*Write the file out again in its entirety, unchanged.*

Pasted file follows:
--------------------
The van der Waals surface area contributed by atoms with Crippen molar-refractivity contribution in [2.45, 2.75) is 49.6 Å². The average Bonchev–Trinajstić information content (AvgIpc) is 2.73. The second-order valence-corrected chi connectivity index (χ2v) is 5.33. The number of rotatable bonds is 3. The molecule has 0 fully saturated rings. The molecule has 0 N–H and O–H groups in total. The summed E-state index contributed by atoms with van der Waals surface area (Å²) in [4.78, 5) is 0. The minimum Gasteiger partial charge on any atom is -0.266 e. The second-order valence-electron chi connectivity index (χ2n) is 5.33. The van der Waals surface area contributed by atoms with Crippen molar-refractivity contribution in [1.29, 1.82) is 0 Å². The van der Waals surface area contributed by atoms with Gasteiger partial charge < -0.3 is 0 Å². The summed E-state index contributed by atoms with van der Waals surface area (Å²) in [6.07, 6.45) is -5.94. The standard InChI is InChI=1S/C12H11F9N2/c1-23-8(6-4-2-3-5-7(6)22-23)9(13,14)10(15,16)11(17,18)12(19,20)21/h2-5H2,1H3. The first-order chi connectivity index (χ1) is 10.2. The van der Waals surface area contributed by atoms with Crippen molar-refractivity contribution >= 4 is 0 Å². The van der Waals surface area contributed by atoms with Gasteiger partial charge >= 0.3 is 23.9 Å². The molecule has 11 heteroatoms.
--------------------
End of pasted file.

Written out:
The van der Waals surface area contributed by atoms with Crippen molar-refractivity contribution in [2.45, 2.75) is 49.6 Å². The average Bonchev–Trinajstić information content (AvgIpc) is 2.73. The second-order valence-corrected chi connectivity index (χ2v) is 5.33. The number of rotatable bonds is 3. The molecule has 0 fully saturated rings. The molecule has 0 N–H and O–H groups in total. The summed E-state index contributed by atoms with van der Waals surface area (Å²) in [4.78, 5) is 0. The minimum Gasteiger partial charge on any atom is -0.266 e. The second-order valence-electron chi connectivity index (χ2n) is 5.33. The van der Waals surface area contributed by atoms with Crippen molar-refractivity contribution in [1.29, 1.82) is 0 Å². The van der Waals surface area contributed by atoms with Gasteiger partial charge < -0.3 is 0 Å². The summed E-state index contributed by atoms with van der Waals surface area (Å²) in [6.07, 6.45) is -5.94. The standard InChI is InChI=1S/C12H11F9N2/c1-23-8(6-4-2-3-5-7(6)22-23)9(13,14)10(15,16)11(17,18)12(19,20)21/h2-5H2,1H3. The first-order chi connectivity index (χ1) is 10.2. The van der Waals surface area contributed by atoms with Crippen molar-refractivity contribution >= 4 is 0 Å². The van der Waals surface area contributed by atoms with Gasteiger partial charge >= 0.3 is 23.9 Å². The molecule has 11 heteroatoms.